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Old 11-11-2019, 11:00 AM
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Those social workers are jerks, or forgetting, on one hand, that a family which is in agreement is much better in that kind of situations than a single person, and on the other, that some people manage to have arguments with themselves which make parliament debates look like majorette displays.
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Old 11-11-2019, 12:16 PM
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I appreciate all the suggestions. The facility that she is in now has been pleading with the family for additional medications. It comes down to a power struggle between 2 of my sibs. She has seen a gerontologist, but will no longer go to any medical appointments. I think, yes, I will call the State and County agency on aging, and the ALZ Association, but I am pretty much powerless, when my brother holds POA and backs down to my sister who actually is in denial.
So what really needs to happen is that POA Brother and Sister need to meet, together, with the care staff. You can't change either one of them, but if she's local, you can force her to face the people paying for her denial.

Does POA need to make everyone happy? Because he can either make his sister unhappy or you unhappy. Is there some reason he would rather placate the sister than you?
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Old 11-11-2019, 01:24 PM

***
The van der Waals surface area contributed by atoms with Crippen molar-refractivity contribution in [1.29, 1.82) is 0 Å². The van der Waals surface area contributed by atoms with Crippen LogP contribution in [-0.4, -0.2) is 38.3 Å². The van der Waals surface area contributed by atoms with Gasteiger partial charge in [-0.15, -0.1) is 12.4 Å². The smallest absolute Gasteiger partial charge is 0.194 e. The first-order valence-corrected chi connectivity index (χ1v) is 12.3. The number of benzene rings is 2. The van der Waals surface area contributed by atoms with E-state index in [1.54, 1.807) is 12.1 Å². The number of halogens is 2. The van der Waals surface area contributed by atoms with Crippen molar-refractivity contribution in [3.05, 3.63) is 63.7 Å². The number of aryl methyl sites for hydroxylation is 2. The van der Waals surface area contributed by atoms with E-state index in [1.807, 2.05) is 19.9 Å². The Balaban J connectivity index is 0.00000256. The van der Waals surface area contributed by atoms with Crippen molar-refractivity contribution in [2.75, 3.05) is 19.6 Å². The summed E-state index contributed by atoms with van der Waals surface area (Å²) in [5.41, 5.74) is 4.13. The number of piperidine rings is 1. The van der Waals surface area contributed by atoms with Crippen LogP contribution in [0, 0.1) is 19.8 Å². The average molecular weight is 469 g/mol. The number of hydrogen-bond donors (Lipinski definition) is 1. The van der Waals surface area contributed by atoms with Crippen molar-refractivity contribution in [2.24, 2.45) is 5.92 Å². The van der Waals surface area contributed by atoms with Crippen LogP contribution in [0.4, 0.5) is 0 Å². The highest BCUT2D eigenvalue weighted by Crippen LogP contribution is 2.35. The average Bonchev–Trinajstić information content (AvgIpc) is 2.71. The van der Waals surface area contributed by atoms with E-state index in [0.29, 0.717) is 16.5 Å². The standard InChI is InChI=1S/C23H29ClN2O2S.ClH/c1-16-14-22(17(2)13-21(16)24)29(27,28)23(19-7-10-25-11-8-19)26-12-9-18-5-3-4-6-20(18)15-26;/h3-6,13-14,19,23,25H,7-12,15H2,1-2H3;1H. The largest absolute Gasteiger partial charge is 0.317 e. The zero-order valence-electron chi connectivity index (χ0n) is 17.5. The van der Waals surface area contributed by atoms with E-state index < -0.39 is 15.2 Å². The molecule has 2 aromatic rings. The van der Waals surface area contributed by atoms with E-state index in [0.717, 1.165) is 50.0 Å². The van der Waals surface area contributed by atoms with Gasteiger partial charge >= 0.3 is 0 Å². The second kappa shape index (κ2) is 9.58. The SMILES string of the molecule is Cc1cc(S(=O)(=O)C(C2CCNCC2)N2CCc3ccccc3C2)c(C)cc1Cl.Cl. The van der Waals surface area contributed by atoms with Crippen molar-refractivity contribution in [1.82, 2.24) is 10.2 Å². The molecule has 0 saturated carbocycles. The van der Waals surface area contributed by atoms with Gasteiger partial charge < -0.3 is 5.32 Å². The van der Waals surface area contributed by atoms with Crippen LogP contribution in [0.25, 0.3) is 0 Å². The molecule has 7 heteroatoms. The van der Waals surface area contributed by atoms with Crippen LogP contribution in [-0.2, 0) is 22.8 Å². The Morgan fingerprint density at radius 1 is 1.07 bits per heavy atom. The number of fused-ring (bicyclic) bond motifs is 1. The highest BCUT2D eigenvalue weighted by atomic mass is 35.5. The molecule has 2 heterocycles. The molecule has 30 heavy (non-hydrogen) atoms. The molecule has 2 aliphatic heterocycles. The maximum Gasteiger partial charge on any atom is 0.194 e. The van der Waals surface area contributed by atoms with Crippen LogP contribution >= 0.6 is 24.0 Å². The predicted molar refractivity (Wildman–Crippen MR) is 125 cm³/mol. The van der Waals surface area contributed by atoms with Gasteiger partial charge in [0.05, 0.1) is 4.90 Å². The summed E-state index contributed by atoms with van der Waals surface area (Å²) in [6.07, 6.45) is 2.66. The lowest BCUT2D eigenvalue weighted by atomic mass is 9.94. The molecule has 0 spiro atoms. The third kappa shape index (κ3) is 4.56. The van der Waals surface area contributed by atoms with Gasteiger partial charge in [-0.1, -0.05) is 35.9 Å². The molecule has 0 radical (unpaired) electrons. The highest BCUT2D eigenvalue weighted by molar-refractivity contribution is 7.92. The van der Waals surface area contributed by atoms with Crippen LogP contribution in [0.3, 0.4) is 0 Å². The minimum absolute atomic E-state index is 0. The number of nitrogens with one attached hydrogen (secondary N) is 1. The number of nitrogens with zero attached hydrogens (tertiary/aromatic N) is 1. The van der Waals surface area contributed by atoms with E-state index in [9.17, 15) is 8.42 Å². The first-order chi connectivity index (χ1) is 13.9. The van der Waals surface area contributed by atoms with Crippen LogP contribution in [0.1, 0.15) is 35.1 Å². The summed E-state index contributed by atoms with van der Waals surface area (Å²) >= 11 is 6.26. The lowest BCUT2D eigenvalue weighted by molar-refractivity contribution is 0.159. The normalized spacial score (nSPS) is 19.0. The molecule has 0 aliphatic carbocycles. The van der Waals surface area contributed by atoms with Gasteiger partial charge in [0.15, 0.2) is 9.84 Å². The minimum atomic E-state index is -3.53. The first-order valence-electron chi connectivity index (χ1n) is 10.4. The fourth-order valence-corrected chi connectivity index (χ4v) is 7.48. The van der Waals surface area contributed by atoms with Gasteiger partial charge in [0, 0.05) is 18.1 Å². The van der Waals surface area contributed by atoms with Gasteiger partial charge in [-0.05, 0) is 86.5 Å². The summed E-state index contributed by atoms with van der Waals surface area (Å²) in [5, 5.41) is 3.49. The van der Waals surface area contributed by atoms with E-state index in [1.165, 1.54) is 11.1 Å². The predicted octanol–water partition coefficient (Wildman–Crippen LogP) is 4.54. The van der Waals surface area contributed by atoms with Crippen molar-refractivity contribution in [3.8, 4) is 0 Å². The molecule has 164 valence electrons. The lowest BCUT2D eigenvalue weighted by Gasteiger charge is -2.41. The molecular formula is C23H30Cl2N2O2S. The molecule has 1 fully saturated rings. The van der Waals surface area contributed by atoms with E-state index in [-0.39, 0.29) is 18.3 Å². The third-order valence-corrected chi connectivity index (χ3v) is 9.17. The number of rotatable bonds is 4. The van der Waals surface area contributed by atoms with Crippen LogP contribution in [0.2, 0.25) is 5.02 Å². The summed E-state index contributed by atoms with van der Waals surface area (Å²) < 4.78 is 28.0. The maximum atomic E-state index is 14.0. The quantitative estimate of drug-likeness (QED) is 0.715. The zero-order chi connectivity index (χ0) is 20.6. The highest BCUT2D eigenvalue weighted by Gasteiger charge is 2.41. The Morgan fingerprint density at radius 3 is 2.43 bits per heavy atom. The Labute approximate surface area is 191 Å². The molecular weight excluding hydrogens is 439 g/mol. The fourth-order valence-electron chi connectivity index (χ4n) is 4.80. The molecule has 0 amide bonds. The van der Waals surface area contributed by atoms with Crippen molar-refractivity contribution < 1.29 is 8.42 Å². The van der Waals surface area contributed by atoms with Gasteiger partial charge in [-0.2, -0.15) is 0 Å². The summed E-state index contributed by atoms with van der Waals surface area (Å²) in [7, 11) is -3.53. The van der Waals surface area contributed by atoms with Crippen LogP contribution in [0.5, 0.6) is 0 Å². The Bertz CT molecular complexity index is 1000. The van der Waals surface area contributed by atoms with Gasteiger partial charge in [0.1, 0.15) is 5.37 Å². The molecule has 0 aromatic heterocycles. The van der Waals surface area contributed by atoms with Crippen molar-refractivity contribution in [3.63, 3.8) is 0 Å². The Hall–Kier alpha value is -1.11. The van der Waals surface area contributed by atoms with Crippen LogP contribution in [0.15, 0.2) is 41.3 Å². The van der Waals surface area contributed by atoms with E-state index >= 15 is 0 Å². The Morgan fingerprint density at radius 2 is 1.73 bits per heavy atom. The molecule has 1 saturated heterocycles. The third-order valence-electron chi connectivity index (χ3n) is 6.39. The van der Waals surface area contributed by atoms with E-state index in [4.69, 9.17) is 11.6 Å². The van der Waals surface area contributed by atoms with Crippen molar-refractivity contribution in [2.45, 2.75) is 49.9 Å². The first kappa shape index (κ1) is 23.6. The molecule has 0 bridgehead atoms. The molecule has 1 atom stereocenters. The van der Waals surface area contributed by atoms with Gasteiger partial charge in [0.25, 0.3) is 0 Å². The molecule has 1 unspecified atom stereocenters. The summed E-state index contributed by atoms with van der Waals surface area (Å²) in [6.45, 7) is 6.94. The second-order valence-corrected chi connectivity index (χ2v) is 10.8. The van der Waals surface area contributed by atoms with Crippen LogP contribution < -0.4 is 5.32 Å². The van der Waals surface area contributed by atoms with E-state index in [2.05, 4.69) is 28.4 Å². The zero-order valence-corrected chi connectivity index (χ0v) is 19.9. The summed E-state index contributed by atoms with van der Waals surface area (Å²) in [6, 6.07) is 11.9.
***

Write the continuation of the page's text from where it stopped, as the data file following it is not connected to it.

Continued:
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Does POA need to make everyone happy? Because he can either make his sister unhappy or you unhappy. Is there some reason he would rather placate the sister than you?
His job is not to make either sibling happy. It is to do what in his opinion is best for the mother. Period. If he doesn't want the responsibility he needs to pass it on the the alternate POA.

Short term of less than a minute is far beyond the capability of a regular assisted living facility to handle. However, I am not sure they can just turn her out onto the street after 30 days - that would be an "unsafe discharge". Don't know if that applies to assisted living facilities.

My MIL qualified for a Medicaid funded nursing home once her dementia progressed to the point where she was incontinent. Her other medical needs could have been handled without skilled nursing care. Others in her section of the nursing home were likewise not medically frail but definitely mentally not there.